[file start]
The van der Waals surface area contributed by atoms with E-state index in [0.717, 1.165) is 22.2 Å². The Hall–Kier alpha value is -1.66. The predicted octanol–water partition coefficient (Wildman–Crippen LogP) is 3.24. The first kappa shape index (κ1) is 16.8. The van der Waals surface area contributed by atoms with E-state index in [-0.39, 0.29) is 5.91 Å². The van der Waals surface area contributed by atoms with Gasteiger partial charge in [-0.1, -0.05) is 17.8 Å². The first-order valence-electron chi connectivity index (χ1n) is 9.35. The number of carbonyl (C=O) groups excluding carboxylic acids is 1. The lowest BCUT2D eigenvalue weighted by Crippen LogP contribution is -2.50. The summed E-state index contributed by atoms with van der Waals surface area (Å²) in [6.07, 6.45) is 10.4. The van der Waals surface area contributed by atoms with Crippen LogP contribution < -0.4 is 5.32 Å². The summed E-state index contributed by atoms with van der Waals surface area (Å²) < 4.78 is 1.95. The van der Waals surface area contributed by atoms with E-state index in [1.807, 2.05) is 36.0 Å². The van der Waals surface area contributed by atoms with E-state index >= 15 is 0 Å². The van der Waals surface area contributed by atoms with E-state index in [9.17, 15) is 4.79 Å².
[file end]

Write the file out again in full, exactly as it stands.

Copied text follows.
The van der Waals surface area contributed by atoms with E-state index in [0.717, 1.165) is 22.2 Å². The Hall–Kier alpha value is -1.66. The predicted octanol–water partition coefficient (Wildman–Crippen LogP) is 3.24. The first kappa shape index (κ1) is 16.8. The van der Waals surface area contributed by atoms with E-state index in [-0.39, 0.29) is 5.91 Å². The van der Waals surface area contributed by atoms with Gasteiger partial charge in [-0.1, -0.05) is 17.8 Å². The first-order valence-electron chi connectivity index (χ1n) is 9.35. The number of carbonyl (C=O) groups excluding carboxylic acids is 1. The lowest BCUT2D eigenvalue weighted by Crippen LogP contribution is -2.50. The summed E-state index contributed by atoms with van der Waals surface area (Å²) in [6.07, 6.45) is 10.4. The van der Waals surface area contributed by atoms with Crippen LogP contribution < -0.4 is 5.32 Å². The summed E-state index contributed by atoms with van der Waals surface area (Å²) < 4.78 is 1.95. The van der Waals surface area contributed by atoms with E-state index in [1.807, 2.05) is 36.0 Å². The van der Waals surface area contributed by atoms with E-state index >= 15 is 0 Å². The van der Waals surface area contributed by atoms with E-state index in [9.17, 15) is 4.79 Å².